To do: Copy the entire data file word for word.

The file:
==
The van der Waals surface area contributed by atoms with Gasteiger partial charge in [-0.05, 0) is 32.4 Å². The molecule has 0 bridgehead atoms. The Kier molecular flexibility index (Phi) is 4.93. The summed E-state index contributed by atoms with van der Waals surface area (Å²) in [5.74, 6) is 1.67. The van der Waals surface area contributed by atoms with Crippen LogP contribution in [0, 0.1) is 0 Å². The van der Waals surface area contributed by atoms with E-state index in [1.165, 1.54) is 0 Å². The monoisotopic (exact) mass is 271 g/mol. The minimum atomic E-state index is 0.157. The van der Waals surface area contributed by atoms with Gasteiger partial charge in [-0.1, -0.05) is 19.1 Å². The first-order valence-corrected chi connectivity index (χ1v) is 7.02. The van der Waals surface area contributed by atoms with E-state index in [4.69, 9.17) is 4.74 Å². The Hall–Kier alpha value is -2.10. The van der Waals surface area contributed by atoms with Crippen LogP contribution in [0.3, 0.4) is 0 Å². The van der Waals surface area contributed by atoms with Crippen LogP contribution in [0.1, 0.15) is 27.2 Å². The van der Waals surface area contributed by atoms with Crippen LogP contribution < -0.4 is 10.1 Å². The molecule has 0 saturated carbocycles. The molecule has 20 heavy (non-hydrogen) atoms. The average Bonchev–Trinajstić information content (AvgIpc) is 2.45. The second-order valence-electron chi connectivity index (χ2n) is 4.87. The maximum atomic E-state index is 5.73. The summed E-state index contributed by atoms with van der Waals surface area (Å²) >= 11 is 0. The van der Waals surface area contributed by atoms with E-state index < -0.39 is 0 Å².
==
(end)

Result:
The van der Waals surface area contributed by atoms with Gasteiger partial charge in [-0.05, 0) is 32.4 Å². The molecule has 0 bridgehead atoms. The Kier molecular flexibility index (Phi) is 4.93. The summed E-state index contributed by atoms with van der Waals surface area (Å²) in [5.74, 6) is 1.67. The van der Waals surface area contributed by atoms with Crippen LogP contribution in [0, 0.1) is 0 Å². The van der Waals surface area contributed by atoms with E-state index in [1.165, 1.54) is 0 Å². The monoisotopic (exact) mass is 271 g/mol. The minimum atomic E-state index is 0.157. The van der Waals surface area contributed by atoms with Gasteiger partial charge in [-0.1, -0.05) is 19.1 Å². The first-order valence-corrected chi connectivity index (χ1v) is 7.02. The van der Waals surface area contributed by atoms with E-state index in [4.69, 9.17) is 4.74 Å². The Hall–Kier alpha value is -2.10. The van der Waals surface area contributed by atoms with Crippen LogP contribution in [0.3, 0.4) is 0 Å². The van der Waals surface area contributed by atoms with Crippen LogP contribution in [0.1, 0.15) is 27.2 Å². The van der Waals surface area contributed by atoms with Crippen LogP contribution < -0.4 is 10.1 Å². The molecule has 0 saturated carbocycles. The molecule has 20 heavy (non-hydrogen) atoms. The average Bonchev–Trinajstić information content (AvgIpc) is 2.45. The second-order valence-electron chi connectivity index (χ2n) is 4.87. The maximum atomic E-state index is 5.73. The summed E-state index contributed by atoms with van der Waals surface area (Å²) >= 11 is 0. The van der Waals surface area contributed by atoms with E-state index < -0.39 is 0 Å².